What actions would be needed to restore European forest ecosystems?

In early 2024, the European Parliament will have a final vote on the ‘Nature Restoration Law’ (NRL), a hotly debated regulation that aims to halt and reverse biodiversity loss in Europe. An international team of scientists, led by Daniel Herring (University Duisburg-Essen), with contributions from European Forest Institute and Wageningen University and Research in the framework of the SUPERB project has investigated the prospects of the new regulation: how effective is this law going to be and what needs to happen? The article Securing success for the Nature Restoration Law was published on 15 December in the scientific journal Science. Even though the law has been weakened in the negotiation process, the restoration measures are already starting. 

The ‘Nature Restoration Law’ (NRL) requires member states of the EU to implement restoration measures on at least 20 per cent of land and marine areas by 2030, and in all ecosystems in need of restoration by 2050. The NRL already took various hurdles: most recently, it was approved by the EU Parliament’s Environment Committee, after delegations of the Parliament and the Council of Europe agreed the final text.

But will the regulation really achieve its aims? The authors, including scientists that lead large European projects on nature restoration and biodiversity, analysed experiences with other European environmental directives and policies, and evaluated the prospects of the NRL to be successful. 

“The NRL has successfully overcome numerous challenges that typically impede the implementation of European policies and regulations. Regardless of the parliamentary decisions expected in January, urgent restoration efforts are already underway in many locations.” says Gert-Jan Nabuurs, Professor at Wageningen University and Research (WUR), and co-coordinator of SUPERB. “The regulation saves time as it does not need to be transposed into national law, and an implementation framework and goals are clearly laid out.” At the same time, national implementation will be crucial for the NRL’s success. “The scientific community is actively generating extensive knowledge on landscape-level nature restoration, approaching it through different lenses, including governance, community engagement, species selection for the future, and ensuring sustainable financing for restoration”, emphasizes Magda Bou Dagher Kharrat, SUPERB coordinator and Principal Scientist at European Forest Institute. “This will help European countries in preparing their national restoration plans.”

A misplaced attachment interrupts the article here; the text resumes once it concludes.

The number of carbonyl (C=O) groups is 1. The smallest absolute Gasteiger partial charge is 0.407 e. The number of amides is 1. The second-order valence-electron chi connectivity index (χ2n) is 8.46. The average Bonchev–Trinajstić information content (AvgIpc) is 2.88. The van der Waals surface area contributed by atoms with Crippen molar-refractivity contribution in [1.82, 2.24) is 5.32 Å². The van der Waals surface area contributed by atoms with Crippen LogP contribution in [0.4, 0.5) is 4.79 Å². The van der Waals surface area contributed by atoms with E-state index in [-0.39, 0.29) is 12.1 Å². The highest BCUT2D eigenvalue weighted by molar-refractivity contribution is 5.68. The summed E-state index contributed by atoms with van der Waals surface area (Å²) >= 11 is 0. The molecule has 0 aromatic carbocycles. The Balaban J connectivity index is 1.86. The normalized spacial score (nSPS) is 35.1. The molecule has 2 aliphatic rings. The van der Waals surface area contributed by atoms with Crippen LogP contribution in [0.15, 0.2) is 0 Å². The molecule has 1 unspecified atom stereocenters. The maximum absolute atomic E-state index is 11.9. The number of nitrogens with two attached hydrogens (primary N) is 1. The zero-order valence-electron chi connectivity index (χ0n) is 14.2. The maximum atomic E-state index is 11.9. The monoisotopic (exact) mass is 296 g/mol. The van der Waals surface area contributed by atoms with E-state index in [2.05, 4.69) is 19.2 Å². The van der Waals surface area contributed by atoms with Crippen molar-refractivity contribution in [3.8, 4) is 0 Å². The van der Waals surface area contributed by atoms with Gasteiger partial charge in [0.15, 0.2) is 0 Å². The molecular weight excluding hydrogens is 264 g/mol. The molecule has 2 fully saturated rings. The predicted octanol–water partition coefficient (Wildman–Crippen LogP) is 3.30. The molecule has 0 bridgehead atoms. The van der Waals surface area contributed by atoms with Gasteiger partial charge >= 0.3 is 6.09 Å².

“Key for the implementation will be the cooperation of nature restoration with landowners and land users, in particular with managers and practitioners who directly work in the field”, says Silke Jacobs (WUR) who is part of SUPERB as well. “These managers and practitioners are crucial for long term maintenance of the forest. Only then forests will perform better for biodiversity, CO2 sequestration and wood provision in the long term”. Restoration takes time.

SUPERB is an excellent example of the European restoration initiatives aiming at large scale forest restoration, with several European countries implementing restoration measures. Given the variety of stressors which weakened the state of European forests over the past decades; ranging from wildfires, windstorms, bark beetle calamities to fragmentation and intensive plantations; the selection of appropriate restoration actions is crucial to succeed. However, essential part of the project is also the upscaling of the restoration actions. “Engagement and willingness of national and regional institutions, as well as involvement of private funding sector will allow to support and contribute to not only the nature restoration but it would also fulfil the goals of National Forest Strategies”, says Sara Filipek from WUR, working also on SUPERB project.   

Overall, the authors of the article provide a positive outlook for the NRL, but warn that ambitious national implementation and cooperation will eventually determine the success of nature restoration in Europe.

The NRL is part of the Green Deal and is, amongst others, intended to fulfil the international biodiversity agreement of Kunming-Montreal, according to which at least 30 percent of degraded ecosystems must be restored.

Further information: 

Daniel Hering et al, Securing success for the Nature Restoration Laws. Science 382, 1248-1250 (2023). DOI: 10.1126/science.adk1658